"My boss has told me that...that I will need to give Fiore and Markus up. I'm becoming to human, and less...nation. This rule applies to all of you as well," the German pinched the bridge of his nose and clenched his eyes shut. He didn't want to see the reactions of the others. He felt the soft hand of Feli touch his shoulder gently. It was reassuring, but at the same time, Ludwig knew his husband was crying.
There was a long wait of silence. None of them knew what to say as they had all no idea on what to say.
"Wh-where would we leave them?" Vash asked in hesitant but still stern tone. He tried to keep his composure, but the thought of Raimund being raised by someone else just made his heart ache.
Alfred's voice was ragged, as though someone had sucked all the life out of him. It felt like someone had, "There's New York if we have to, since we all know it pretty well, but I am not going down without a fight."
"Even I we were able to hide her, I mean them, the whole world would be out to find them," Arthur held the American's hand, his eyes, though, we're fogged with sadness.
A lump formed in Alfred's throat, "We...we really have no option, do we?"
Ludwig shook his head, "I have tried everything. Alles." It was somewhat surprising. The German could be quite persuasive when he got passionate about something. And they could only imagine how angry he got when they told him he needed to give his children up, "It was an ultimatum. Either we willfully give them up and we can see them when they are all adults, or they are forced away and we never see them again."
This only made the Italian wail louder into the pillow he had clutched to his face. At the moment it's edge was streamed with tears.
Roderich and Vash did their best to remain stoic. They held each other's hands. Neither of them bothered to get emotional. Feliciano was the crier. Ludwig was the messenger of bad news. Alfred was the hopelessly optimistic one. Arthur was the comforter, surprisingly. And they? They were the settlers. After all, it was a better option to give Raimund up willfully instead of having him stolen.
"C-Can I leave them something...? Prego..." Feliciano sniffled and slowly put the pillow back to its former resting spot. The Italian was finally coming to terms with what had to be done.
"I agree with Italia," Roderich interjected.
"Then it is settled. We will all leave something for our children." Ludwig nodded. The meeting was over and all of the parents took their children home sadly.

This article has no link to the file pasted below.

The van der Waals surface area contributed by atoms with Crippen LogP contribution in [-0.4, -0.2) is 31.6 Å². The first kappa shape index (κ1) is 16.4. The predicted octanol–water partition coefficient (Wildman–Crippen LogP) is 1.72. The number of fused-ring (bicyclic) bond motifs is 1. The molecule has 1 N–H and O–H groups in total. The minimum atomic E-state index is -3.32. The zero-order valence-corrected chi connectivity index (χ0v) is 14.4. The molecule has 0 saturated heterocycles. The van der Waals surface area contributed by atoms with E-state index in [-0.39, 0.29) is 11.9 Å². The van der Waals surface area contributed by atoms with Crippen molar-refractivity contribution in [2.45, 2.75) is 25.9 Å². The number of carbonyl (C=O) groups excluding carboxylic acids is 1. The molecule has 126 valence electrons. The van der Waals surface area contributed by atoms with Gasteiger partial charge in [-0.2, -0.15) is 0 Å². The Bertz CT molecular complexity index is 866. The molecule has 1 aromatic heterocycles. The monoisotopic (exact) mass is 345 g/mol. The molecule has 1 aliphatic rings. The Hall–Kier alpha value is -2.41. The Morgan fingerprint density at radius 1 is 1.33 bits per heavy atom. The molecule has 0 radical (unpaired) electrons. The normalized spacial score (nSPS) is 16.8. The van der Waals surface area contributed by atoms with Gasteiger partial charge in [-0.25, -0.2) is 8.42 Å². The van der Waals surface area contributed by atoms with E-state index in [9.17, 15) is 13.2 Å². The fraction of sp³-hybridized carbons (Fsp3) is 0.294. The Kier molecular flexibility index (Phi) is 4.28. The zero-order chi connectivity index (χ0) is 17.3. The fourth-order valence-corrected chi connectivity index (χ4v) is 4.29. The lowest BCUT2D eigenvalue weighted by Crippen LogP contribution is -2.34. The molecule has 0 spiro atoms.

That night, Feliciano stayed up all night writing out two letters for his children, only to be read once Fiore was eighteen. He poured his heart to them out, telling them about how guilty he felt, how he hoped they would grow up to be a strong despite it all. Ludwig chose to leave Markus an iron cross. It was quite old, dating back many decades, as a reminder of the German's past. A reminder of how even in the toughest times, you can become better.
Vash was lost. He was never a sentimental man, rarely keeping things from his past. What to give his son troubled him greatly because of that. There was nothing he could give that would be all that heartfelt, so he decided to go with something useful: a mint condition first edition Swiss army knife. Roderich, on the other hand, put a lot of thought into his gift. The Austrian ran through his files of music he had composed over the years, trying to find a piece to leave. None of them quite fit, so he did what he deemed most logical: wrote a new piece. Granted, it was only a page and a half, but Roderich thought it was the best piano piece he had written.
Finally, Arthur pulled out a few of his old records. He gave her an original Abbey Road, Exile on Main St., My Generation, and her personal favorite, London Calling. Alfred on the other hand, clasped around her neck all of his dogtags, from World War I on. The names were faded, so he didn't think that she would ever be able to read it. The tags were rusted, orange in some parts, while still silver on the others.
On August 5th, a decision was made by three pairs of parents. On August 10th, they were no longer parents.